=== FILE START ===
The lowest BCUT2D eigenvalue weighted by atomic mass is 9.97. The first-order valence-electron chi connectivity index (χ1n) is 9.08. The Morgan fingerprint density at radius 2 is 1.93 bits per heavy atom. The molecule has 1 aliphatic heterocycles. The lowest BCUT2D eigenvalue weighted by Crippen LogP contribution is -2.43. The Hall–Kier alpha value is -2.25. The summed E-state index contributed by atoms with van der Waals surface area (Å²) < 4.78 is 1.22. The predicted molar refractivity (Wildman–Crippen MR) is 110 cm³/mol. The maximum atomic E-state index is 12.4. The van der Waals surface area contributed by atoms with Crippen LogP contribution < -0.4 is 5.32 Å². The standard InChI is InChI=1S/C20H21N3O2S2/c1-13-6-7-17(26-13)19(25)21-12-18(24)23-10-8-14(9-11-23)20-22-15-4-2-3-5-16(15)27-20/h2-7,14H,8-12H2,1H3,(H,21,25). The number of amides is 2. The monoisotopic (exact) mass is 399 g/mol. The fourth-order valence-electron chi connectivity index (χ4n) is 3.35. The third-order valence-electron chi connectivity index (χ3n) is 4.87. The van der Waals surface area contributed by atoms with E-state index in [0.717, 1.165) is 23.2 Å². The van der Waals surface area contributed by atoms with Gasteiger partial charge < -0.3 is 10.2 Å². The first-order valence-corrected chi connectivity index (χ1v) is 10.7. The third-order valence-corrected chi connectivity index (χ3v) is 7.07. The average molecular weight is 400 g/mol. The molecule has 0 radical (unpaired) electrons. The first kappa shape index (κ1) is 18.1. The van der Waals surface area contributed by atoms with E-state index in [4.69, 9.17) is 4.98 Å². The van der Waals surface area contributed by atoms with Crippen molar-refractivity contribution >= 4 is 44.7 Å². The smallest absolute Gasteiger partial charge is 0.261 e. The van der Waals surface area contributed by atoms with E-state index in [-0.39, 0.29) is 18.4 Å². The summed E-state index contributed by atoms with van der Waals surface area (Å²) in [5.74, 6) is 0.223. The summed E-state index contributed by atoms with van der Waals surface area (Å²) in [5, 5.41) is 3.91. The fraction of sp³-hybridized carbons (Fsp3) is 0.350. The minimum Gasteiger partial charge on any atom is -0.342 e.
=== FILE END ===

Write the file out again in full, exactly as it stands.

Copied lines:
The lowest BCUT2D eigenvalue weighted by atomic mass is 9.97. The first-order valence-electron chi connectivity index (χ1n) is 9.08. The Morgan fingerprint density at radius 2 is 1.93 bits per heavy atom. The molecule has 1 aliphatic heterocycles. The lowest BCUT2D eigenvalue weighted by Crippen LogP contribution is -2.43. The Hall–Kier alpha value is -2.25. The summed E-state index contributed by atoms with van der Waals surface area (Å²) < 4.78 is 1.22. The predicted molar refractivity (Wildman–Crippen MR) is 110 cm³/mol. The maximum atomic E-state index is 12.4. The van der Waals surface area contributed by atoms with Crippen LogP contribution < -0.4 is 5.32 Å². The standard InChI is InChI=1S/C20H21N3O2S2/c1-13-6-7-17(26-13)19(25)21-12-18(24)23-10-8-14(9-11-23)20-22-15-4-2-3-5-16(15)27-20/h2-7,14H,8-12H2,1H3,(H,21,25). The number of amides is 2. The monoisotopic (exact) mass is 399 g/mol. The fourth-order valence-electron chi connectivity index (χ4n) is 3.35. The third-order valence-electron chi connectivity index (χ3n) is 4.87. The van der Waals surface area contributed by atoms with E-state index in [0.717, 1.165) is 23.2 Å². The van der Waals surface area contributed by atoms with Gasteiger partial charge < -0.3 is 10.2 Å². The first-order valence-corrected chi connectivity index (χ1v) is 10.7. The third-order valence-corrected chi connectivity index (χ3v) is 7.07. The average molecular weight is 400 g/mol. The molecule has 0 radical (unpaired) electrons. The first kappa shape index (κ1) is 18.1. The van der Waals surface area contributed by atoms with E-state index in [4.69, 9.17) is 4.98 Å². The van der Waals surface area contributed by atoms with Crippen molar-refractivity contribution >= 4 is 44.7 Å². The smallest absolute Gasteiger partial charge is 0.261 e. The van der Waals surface area contributed by atoms with E-state index in [-0.39, 0.29) is 18.4 Å². The summed E-state index contributed by atoms with van der Waals surface area (Å²) in [5.74, 6) is 0.223. The summed E-state index contributed by atoms with van der Waals surface area (Å²) in [5, 5.41) is 3.91. The fraction of sp³-hybridized carbons (Fsp3) is 0.350. The minimum Gasteiger partial charge on any atom is -0.342 e.